Robert Reich

Robert B. Reich, a co-founder of The American Prospect, is a Professor of Public Policy at the Goldman School of Public Policy at the University of California at Berkeley. His website can be found here and his blog can be found here.

Recent Articles

Dollars for Decency

Sipa via AP Images
Sipa via AP Images Laura Ingraham speaks at the 2018 Conservative Political Action Conference L ast Wednesday morning, Laura Ingraham, Fox News’s queen of snark, tweeted that David Hogg—a 17-year-old who survived the mass shooting in Parkland, Florida, and has been among the eloquent advocates for gun control—“whines about” being rejected by four universities he applied to. She linked to an article from the Daily Wire calling him a “gun rights provocateur.” For Ingraham and Fox News, such cruel, ad-hominem attacks are typical. Vitriol helps boost ratings. After all, Fox is a central part of Donald Trump’s America. And Trump, like Fox News, has made bullying and humiliating people into an art form. But television viewers are also consumers, and the ultimate goal of advertisers isn’t getting them to watch a particular television show. It’s getting them to buy the advertiser’s products. Which has caused a problem for Ingraham. Shortly after Ingraham’s attack on Hogg, he called for...

The Buyback Boondoggle Is Beggaring America

AP Photo/Richard Drew, File Manufacturing giant 3M has said it will use $1 billion in tax savings for stock buybacks. T rump and Republicans branded their huge corporate tax cut as a way to make American corporations more profitable so they’d invest in more and better jobs. But they’re buying back their stock instead. Now that the new corporate tax cut is pumping up profits, buybacks are on track to hit a record $800 billion this year. For years, corporations have spent most of their profits on buying back their own shares of stock, instead of increasing the wages of their employees, whose hard work creates these profits. Stock buybacks should be illegal, as they were before 1982. Stock buybacks are artificial efforts to interfere in the so-called “free market” to prop up stock prices. Because they create an artificial demand, they force stock prices above their natural level. With fewer shares in circulation, each remaining share is worth more. Buybacks don’t create more or better...

America's Shkreli Problem

AP Photo/Susan Walsh
AP Photo/Susan Walsh Pharmaceutical chief Martin Shkreli speaks on Capitol Hill in Washington O n Friday, Martin Shkreli was sentenced to seven years in prison. What, if anything, does Shkreli’s downfall tell us about modern America? Shkreli’s early life exemplified the rags-to-riches American success story. He was born in Brooklyn, New York, in April 1983, to parents who immigrated from Albania and worked as janitors in New York apartment buildings. Shkreli attended New York’s Hunter College High School, a public school for intellectually gifted young people, and in 2005 received a bachelor’s degree in business administration from Baruch College. But soon thereafter, Shkreli turned toward shady deals. He started his own hedge fund, betting that the stock prices of certain biotech companies would drop. Then he used financial chat rooms on the Internet to savage those companies, causing their prices to drop and his bets to pay off. In 2015, Shkreli founded and became CEO Turing...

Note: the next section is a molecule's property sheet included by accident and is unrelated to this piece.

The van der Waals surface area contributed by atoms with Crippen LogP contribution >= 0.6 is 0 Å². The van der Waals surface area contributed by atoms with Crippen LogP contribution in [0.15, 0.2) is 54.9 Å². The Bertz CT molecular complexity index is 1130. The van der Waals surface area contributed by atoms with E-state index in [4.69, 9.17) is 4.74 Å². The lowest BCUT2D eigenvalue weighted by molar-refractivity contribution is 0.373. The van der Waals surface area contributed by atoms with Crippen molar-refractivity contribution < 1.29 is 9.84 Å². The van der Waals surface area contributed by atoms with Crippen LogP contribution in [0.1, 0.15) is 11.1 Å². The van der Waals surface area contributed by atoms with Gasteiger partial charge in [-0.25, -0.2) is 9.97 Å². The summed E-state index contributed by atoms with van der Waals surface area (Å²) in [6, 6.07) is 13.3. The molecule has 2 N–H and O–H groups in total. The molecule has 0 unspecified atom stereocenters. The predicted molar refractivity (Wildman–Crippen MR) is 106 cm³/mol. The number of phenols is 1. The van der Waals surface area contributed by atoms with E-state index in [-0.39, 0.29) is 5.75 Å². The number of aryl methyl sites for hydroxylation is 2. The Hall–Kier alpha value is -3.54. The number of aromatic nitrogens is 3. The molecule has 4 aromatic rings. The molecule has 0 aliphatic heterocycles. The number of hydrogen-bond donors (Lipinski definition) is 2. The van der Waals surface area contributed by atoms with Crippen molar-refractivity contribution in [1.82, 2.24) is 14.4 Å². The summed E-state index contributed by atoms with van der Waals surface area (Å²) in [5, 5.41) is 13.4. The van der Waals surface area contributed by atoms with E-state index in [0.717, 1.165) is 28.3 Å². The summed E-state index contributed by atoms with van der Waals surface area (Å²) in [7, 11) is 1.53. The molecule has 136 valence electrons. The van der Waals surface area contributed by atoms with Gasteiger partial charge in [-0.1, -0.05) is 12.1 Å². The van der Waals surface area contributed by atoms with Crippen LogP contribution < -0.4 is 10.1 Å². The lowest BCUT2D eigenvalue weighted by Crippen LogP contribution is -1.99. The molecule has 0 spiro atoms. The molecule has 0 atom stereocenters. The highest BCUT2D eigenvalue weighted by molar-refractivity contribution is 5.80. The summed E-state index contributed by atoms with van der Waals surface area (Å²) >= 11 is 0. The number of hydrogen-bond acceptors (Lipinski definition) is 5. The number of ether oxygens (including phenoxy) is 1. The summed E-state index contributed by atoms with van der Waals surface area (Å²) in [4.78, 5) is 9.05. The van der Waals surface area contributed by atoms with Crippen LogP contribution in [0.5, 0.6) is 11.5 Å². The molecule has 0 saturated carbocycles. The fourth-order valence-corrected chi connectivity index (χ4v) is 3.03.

Kushner's Unconscionable Conflicts

AP Photo/Alex Brandon
AP Photo/Alex Brandon President Donald Trump speaks with White House Senior Adviser Jared Kushner as he departs the East Room of the White House B efore I turn to Jared Kushner, let me ask: Do you believe the U.S. government does the right thing all or most of the time? The Gallup organization started asking this question in 1963, when over 70 percent of Americans said they did. Since then, the percent has steadily declined. By 2016, before Trump became president, only 16 percent of Americans agreed. Why the decline? Surely various disappointments and scandals played a part—Vietnam, Watergate, Iran-Contra, “weapons of mass destruction,” the Wall Street bailout. But the largest factor by far has been the rise of big money in politics. Most people no longer believe their voices count. That view is backed by solid research. Princeton professor Martin Gilens and Professor Benjamin Page of Northwestern University analyzed 1,799 policy issues that came before Congress, and found “the...

The Moral Movement Against Violence

AP Photo/David Goldman Representative John Lewis addresses a rally protesting the National Rifle Association's annual convention a few blocks away in Atlanta J oin the Ku Klux Klan and get 10 percent off on your next Fed Ex shipment! Okay, the National Rifle Association isn’t quite the Klan. But it’s getting closer. For years, big corporations had welcomed the opportunity to accumulate more customers by giving discounts to NRA members, even if they pack assault rifles. Yet in the aftermath of the shootings in Parkland, Florida, and the activism of high school students, corporations are bailing out of their deals with the NRA. As we’ve seen with the corporate firings of sleazebag movie moguls and predatory television personalities, nothing concentrates the minds of CEOs like a moral protest that’s gaining traction. As I said, the NRA isn’t the Klan, but since Trump became president it’s behaved like a subsidiary of the alt-right. At last week’s CPAC conference, NRA president Wayne...

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